Thursday, April 27, 2017

Ars Alchimia (Tasty Minstrel Games)

One of my favorite Japanese manga/anime was Fullmetal Alchemist. The story was solid and the idea of alchemy has always been an interesting to me, even if I don't put any merit in it whatsoever. Recently, Tasty Minstrel Games released a game called Ars AlchimiaArs Alchimia is a game for 3-4 players, ages 10+. It takes approximately 100 minutes to play and retails for $40. In this game, you and your fellow overseers work at an alchemy factory. Your job is to take orders, gather resources, and transmute them. Sounds simple, but efficiency is key! Let's get to the setup:
1. Give each player a player board, one resource cube of each color, and nine workers and the point marker of their player color.
2. Place the resource cubes on their respective starting positions on your player board.
3. Place the remaining workers to the side. (Note: You can never have more than 20.)
4. Prepare the board by shuffling the order cards, shuffling the locations, shuffling the assistants, and shuffling the forges.
Game Play - The game is played over four rounds (years) with three steps in each round:
1. Start of round - Determine player order. Gain as many workers as your Factory card says. Pay the upkeep of any assistants from the previous round. If you don't want to pay, return them to the bottom of the deck.
2. Main step - Take turns placing your workers on the board. (Note: When placing workers, you must place the # of workers +1 already there.) These spots on the board consist of gathering resources, taking orders, employing assistants, and transmuting materials into items.
3. End of Round - The round ends when all players have passed due to running out of workers or not wanting to place anymore. Once everyone has passed, return all workers in play to their owners. Refresh any assistants. Shuffle the face up cards on the board by type. Then, refill the board with cards, as was done in setup.
When playing through this game, you realize that it has a lot of elements of a traditional worker placement. You deploy workers to gather resources. You use those resources to make items, which are worth points. However, there are slight differences in this game than more traditional worker-placement games. The first difference is worker escalation, or going to the same place someone else did, but using more workers than someone else used. This means that no space is entirely blocked off, and it also means that you can mess with someone by going to a spot before they can and sending a lot of workers. The second difference is a die. At some locations, you can roll a die. If you get the number on the die required, then you gain an additional resource/benefit. This can be mitigated by the amount of workers you send to a place, but it still adds a random element to the game, which can be fun or frustrating depending on your luck of the die.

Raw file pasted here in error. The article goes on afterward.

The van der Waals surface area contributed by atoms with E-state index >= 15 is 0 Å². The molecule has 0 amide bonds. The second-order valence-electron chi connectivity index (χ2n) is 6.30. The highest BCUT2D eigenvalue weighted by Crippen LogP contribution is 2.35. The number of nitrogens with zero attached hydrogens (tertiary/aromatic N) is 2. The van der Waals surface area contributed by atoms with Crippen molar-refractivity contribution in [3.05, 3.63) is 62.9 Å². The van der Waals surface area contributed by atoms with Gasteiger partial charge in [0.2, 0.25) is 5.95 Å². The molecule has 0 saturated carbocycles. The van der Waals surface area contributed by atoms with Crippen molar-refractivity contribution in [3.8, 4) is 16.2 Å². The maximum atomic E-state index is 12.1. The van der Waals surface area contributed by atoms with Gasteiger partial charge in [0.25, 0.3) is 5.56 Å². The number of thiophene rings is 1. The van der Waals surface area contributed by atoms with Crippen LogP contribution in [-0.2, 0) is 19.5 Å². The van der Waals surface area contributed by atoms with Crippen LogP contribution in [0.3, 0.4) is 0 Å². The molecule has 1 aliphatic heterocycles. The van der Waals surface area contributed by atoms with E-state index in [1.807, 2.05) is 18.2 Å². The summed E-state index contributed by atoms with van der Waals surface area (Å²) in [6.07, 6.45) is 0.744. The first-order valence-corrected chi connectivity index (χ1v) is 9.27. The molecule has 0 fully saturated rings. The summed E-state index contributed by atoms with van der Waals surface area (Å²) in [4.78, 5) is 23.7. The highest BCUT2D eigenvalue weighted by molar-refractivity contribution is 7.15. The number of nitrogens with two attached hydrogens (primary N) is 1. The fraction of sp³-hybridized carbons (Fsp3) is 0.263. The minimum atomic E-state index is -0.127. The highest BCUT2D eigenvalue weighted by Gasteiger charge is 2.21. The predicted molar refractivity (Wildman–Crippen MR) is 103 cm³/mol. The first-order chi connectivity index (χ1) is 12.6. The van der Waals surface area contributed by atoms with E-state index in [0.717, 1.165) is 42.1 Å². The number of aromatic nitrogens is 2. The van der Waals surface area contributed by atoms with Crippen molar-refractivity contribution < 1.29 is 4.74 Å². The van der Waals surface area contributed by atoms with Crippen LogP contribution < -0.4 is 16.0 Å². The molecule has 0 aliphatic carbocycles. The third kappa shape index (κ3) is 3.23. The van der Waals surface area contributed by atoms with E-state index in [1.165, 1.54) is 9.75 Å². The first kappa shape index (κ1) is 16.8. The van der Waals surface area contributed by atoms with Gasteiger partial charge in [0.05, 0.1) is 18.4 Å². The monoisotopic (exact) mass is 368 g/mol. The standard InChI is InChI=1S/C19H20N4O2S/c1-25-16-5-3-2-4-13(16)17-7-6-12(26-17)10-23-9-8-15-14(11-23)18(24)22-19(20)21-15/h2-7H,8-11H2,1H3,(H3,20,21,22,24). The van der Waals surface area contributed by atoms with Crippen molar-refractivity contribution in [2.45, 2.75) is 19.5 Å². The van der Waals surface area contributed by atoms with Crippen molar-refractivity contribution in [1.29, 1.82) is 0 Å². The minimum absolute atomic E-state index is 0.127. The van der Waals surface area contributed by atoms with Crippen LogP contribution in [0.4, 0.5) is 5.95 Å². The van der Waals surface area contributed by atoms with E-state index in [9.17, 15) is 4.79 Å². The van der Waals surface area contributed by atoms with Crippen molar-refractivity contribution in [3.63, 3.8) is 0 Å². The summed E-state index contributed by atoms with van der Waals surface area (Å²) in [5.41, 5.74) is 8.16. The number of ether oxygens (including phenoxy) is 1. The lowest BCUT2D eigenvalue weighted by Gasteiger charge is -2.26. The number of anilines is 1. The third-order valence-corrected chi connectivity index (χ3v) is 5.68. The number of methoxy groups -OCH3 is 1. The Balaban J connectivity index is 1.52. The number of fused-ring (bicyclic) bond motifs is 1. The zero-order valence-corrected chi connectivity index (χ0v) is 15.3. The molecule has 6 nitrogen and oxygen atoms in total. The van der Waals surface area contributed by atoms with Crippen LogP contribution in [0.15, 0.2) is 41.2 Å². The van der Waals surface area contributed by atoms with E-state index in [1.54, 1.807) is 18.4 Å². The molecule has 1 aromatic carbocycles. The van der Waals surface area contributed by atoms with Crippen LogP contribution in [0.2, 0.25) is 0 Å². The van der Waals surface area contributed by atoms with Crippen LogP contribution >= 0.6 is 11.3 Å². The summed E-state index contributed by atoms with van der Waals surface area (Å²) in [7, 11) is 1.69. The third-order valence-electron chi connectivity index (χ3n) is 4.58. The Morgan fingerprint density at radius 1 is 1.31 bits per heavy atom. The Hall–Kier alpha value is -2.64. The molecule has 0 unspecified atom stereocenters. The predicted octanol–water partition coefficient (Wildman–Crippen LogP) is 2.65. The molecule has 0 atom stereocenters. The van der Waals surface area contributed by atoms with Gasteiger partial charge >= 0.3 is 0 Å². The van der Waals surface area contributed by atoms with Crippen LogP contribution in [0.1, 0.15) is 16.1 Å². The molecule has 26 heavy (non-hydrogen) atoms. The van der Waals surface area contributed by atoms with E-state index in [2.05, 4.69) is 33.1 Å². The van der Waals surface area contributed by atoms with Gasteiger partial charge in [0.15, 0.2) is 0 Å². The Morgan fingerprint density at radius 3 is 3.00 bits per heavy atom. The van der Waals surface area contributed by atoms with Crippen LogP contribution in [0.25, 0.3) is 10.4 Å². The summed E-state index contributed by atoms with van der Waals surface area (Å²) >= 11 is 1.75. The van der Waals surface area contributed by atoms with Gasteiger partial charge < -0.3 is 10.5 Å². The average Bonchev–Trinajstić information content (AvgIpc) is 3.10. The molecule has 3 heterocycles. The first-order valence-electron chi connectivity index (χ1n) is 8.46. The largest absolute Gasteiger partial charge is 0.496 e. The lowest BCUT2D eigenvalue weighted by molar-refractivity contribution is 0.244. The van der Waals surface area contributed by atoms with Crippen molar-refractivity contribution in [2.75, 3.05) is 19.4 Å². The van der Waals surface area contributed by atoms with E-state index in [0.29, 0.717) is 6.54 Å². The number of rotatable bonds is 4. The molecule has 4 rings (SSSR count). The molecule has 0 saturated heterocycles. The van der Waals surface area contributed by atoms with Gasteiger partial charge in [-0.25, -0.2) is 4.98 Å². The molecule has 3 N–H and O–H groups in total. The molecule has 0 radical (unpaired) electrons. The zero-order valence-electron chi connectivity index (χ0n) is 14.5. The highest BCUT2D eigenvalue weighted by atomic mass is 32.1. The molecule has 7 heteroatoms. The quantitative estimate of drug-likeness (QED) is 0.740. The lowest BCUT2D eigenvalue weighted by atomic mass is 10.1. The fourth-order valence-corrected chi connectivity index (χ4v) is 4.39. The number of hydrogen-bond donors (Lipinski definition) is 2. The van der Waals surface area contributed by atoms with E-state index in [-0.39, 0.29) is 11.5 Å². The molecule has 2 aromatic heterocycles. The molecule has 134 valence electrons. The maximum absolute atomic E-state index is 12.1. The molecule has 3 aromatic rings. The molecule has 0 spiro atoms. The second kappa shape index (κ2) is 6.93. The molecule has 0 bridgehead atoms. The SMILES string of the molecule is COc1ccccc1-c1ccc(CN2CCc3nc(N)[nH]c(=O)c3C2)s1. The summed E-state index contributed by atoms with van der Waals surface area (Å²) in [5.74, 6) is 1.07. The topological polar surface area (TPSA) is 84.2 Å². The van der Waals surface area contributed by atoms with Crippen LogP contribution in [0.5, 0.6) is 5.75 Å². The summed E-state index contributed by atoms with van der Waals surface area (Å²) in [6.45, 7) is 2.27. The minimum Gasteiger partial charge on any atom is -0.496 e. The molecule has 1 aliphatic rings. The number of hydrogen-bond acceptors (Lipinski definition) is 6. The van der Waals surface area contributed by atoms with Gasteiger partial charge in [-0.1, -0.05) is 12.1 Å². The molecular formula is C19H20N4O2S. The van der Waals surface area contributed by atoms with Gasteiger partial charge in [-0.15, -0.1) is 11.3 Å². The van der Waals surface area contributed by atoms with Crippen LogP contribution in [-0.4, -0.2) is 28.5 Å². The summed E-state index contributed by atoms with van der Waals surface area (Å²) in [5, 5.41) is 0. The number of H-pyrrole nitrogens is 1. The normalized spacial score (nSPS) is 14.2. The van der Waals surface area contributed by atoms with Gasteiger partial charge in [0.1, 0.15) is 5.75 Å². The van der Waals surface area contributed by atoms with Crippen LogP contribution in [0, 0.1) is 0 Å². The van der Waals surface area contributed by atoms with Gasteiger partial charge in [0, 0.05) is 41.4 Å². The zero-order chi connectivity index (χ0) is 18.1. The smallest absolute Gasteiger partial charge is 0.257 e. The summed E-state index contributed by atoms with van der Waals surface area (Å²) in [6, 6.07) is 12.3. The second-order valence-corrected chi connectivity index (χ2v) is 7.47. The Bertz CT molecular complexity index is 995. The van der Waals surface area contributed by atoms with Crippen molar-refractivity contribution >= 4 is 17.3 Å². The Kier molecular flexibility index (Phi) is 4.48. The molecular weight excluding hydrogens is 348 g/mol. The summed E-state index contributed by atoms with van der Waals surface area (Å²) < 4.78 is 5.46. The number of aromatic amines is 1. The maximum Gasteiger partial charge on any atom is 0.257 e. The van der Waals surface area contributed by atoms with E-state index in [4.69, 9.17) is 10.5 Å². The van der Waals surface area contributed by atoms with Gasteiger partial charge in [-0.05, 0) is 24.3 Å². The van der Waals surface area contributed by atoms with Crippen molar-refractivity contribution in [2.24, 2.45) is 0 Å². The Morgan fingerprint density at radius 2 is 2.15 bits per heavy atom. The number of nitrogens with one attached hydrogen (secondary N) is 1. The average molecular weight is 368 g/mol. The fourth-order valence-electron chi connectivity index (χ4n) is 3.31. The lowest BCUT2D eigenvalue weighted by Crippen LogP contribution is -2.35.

The game itself is tiny in nature in terms of box, components, and footprint, which is nice for someone with a lot of games and not a lot of shelf space. Since the game saw its origins in Japan, this makes absolute sense. The artwork is also a Japanese anime/manga, which I like. The components are basic in nature (standard pawns and cubes), which is a drawback compared to some of the more recent games, but the colors are at least unique, bright and vibrant, making them pop on a somewhat busy board! I also like that you can have up to 20 workers in the game. Now, granted, you won't be taking 20 actions per round, but you feel a lot less limited in what you can do when you see that army of pawns! The last element I really like about the game is the shifting places to visit. This creates a nice in game dynamic and need to be on your toes at all times. It also adds a great replay value, because even though you will see the same cards in different games, it won't always be in the same order.

It's no surprise if you have read any of my other reviews, but I love worker placement games. This was a very fun game and had unique twist on worker placement, which you must have to differentiate yourself from the myriad of other worker placement games. If you are looking for a compact worker placement game, that packs a punch, I highly recommend Ars Alchimia.

This game was provided to me for free by Tasty Minstrel Games in exchange for an honest review.